New LNG fuel tank rules

New LNG fuel tank rules

Interferry has welcomed the International Maritime Organization’s (IMO) decision to regulate the location of fuel tanks onboard LNG-powered ships.

Following cross-industry coordination, key member states attended a meeting of the IMO’s Maritime Safety Committee and agreed regulations that protect tanks from impacts in the event of collision or grounding, while avoiding the potentially prohibitive requirements of other proposals.

Until now the IMO mandated that the placement of fuel tanks was judged by prescriptive rules and calculation models. As LNG is more voluminous per energy content than conventional fuels and needs bigger tank systems, this meant that vessels were expected to refuel at every port of call.

Ship designers will now have two options for fuel tank location. The first option allows ferries and other ships to make use of the same rules that apply to large LNG tankers, which mandate that LNG fuel tanks must be placed at a distance from the hull of at least 20% of the width of the ship. This minimises the chance of them being impacted during a collision.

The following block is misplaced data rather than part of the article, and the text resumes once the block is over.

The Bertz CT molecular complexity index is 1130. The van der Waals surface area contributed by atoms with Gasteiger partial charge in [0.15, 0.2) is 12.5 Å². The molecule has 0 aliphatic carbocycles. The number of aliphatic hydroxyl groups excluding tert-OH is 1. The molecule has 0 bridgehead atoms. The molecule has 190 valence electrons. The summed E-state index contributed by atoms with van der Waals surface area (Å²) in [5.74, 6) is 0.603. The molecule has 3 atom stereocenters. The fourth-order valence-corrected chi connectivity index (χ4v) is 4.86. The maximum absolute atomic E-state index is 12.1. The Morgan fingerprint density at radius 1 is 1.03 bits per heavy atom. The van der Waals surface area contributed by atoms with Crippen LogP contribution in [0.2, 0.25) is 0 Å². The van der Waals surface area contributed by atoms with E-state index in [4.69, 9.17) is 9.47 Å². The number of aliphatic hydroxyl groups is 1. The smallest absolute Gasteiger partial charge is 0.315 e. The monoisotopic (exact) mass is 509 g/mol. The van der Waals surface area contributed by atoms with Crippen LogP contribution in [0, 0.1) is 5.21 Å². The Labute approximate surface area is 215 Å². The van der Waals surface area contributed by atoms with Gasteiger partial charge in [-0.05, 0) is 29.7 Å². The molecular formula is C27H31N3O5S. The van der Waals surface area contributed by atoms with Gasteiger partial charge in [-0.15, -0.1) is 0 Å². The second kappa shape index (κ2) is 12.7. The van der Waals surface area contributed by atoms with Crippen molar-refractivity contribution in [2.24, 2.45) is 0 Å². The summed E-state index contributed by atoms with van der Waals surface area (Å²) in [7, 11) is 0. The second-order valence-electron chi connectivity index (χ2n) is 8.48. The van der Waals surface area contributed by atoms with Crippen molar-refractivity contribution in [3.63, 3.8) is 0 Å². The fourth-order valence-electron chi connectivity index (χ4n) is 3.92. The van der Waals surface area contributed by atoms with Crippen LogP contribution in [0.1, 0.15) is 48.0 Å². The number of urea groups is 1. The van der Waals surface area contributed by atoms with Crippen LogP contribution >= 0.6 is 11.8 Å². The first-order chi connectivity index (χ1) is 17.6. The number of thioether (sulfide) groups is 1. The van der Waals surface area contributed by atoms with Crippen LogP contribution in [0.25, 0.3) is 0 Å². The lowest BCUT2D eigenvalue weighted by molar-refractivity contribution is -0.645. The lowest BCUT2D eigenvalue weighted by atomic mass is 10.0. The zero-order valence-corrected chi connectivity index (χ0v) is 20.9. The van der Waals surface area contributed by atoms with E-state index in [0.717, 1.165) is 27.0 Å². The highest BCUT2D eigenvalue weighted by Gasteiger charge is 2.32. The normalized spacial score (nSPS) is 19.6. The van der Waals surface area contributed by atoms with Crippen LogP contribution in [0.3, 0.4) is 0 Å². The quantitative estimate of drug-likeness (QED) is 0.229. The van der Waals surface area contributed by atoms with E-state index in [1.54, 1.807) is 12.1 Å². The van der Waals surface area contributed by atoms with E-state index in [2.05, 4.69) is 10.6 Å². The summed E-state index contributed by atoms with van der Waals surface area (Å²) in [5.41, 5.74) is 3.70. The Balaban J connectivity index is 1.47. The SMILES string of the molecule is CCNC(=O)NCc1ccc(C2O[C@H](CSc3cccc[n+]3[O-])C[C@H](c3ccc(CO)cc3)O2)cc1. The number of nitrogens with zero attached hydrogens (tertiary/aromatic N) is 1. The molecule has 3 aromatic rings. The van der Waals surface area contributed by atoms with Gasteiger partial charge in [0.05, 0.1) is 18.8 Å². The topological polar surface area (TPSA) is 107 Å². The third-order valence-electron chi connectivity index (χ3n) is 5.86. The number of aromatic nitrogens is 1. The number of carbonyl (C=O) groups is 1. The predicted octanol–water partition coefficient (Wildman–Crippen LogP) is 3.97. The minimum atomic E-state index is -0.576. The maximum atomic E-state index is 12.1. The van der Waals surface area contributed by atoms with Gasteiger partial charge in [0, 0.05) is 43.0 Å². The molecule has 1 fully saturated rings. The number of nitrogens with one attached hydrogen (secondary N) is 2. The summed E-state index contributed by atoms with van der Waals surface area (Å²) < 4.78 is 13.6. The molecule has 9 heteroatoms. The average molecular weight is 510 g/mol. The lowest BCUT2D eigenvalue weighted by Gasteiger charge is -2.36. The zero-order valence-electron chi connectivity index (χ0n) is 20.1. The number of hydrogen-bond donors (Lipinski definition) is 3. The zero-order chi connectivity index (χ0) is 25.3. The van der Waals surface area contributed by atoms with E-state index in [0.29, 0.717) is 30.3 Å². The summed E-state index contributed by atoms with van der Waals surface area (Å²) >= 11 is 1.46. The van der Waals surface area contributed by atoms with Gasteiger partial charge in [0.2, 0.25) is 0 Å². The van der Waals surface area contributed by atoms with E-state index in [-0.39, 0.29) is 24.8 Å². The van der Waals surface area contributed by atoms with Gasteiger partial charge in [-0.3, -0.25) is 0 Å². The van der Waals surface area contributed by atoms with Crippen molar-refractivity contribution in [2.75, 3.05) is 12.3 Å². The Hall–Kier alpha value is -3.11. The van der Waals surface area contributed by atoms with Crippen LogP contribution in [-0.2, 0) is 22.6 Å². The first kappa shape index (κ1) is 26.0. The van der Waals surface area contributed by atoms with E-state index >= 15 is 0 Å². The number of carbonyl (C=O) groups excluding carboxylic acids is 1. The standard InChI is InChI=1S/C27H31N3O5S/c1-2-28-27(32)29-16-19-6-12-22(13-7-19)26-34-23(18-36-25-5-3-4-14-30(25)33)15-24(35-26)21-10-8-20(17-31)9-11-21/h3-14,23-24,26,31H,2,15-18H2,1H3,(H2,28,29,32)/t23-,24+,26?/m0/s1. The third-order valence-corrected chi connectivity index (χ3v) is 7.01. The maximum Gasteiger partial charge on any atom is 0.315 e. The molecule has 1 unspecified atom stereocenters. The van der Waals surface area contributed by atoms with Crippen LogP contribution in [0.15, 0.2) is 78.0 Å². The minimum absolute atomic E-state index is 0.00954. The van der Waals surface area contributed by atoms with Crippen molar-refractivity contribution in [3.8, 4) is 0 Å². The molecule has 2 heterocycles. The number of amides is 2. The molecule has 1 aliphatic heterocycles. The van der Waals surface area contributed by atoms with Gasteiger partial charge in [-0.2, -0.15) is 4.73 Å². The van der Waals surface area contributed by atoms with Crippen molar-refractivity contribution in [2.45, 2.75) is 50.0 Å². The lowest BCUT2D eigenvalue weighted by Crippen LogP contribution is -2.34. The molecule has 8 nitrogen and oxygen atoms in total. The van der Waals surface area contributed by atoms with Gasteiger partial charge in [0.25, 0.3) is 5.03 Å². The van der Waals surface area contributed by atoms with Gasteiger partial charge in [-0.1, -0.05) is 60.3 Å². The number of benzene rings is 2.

Alternatively, tanks may be located closer to the hull if the placement can be made equally safe through measures such as making the tanks shorter to distance them from a potential strike area.

“While we strongly advocate safe designs and solutions, we also support the development of new technologies that will help increase the sustainability of our industry,” said Johan Roos, Interferry’s regulatory affairs director. “The IMO decision provides a predictable framework for the protection of LNG tanks and removes concerns over rules that in effect would have made LNG non-accessible as a fuel for ferries due to too restrictive requirements on tank location and size.”

Roos added: “Interferry looks forward to renewed IMO debate on developing a more sophisticated approach at a later point in time, when much more empirical knowledge will have been accrued by ship designers, ship yards, operators and flag administrations.”

Rebecca Gibson
By Rebecca Gibson
25 November 2014